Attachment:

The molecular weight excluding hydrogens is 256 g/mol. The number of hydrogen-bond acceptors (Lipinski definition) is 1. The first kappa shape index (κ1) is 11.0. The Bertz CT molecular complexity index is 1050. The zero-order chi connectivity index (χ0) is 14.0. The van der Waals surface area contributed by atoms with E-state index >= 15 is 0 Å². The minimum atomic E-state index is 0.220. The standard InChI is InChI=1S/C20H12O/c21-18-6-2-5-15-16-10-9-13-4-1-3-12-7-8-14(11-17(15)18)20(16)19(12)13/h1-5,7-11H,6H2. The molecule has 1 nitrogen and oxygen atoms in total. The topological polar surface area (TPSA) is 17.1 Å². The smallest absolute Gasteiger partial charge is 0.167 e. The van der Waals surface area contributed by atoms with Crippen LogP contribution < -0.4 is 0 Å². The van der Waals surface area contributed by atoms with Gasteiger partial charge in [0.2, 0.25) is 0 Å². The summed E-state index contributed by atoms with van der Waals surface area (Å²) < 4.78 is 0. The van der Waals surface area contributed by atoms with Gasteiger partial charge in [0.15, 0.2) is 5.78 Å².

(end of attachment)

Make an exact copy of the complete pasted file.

The molecular weight excluding hydrogens is 256 g/mol. The number of hydrogen-bond acceptors (Lipinski definition) is 1. The first kappa shape index (κ1) is 11.0. The Bertz CT molecular complexity index is 1050. The zero-order chi connectivity index (χ0) is 14.0. The van der Waals surface area contributed by atoms with E-state index >= 15 is 0 Å². The minimum atomic E-state index is 0.220. The standard InChI is InChI=1S/C20H12O/c21-18-6-2-5-15-16-10-9-13-4-1-3-12-7-8-14(11-17(15)18)20(16)19(12)13/h1-5,7-11H,6H2. The molecule has 1 nitrogen and oxygen atoms in total. The topological polar surface area (TPSA) is 17.1 Å². The smallest absolute Gasteiger partial charge is 0.167 e. The van der Waals surface area contributed by atoms with Crippen LogP contribution < -0.4 is 0 Å². The van der Waals surface area contributed by atoms with Gasteiger partial charge in [0.2, 0.25) is 0 Å². The summed E-state index contributed by atoms with van der Waals surface area (Å²) < 4.78 is 0. The van der Waals surface area contributed by atoms with Gasteiger partial charge in [0.15, 0.2) is 5.78 Å².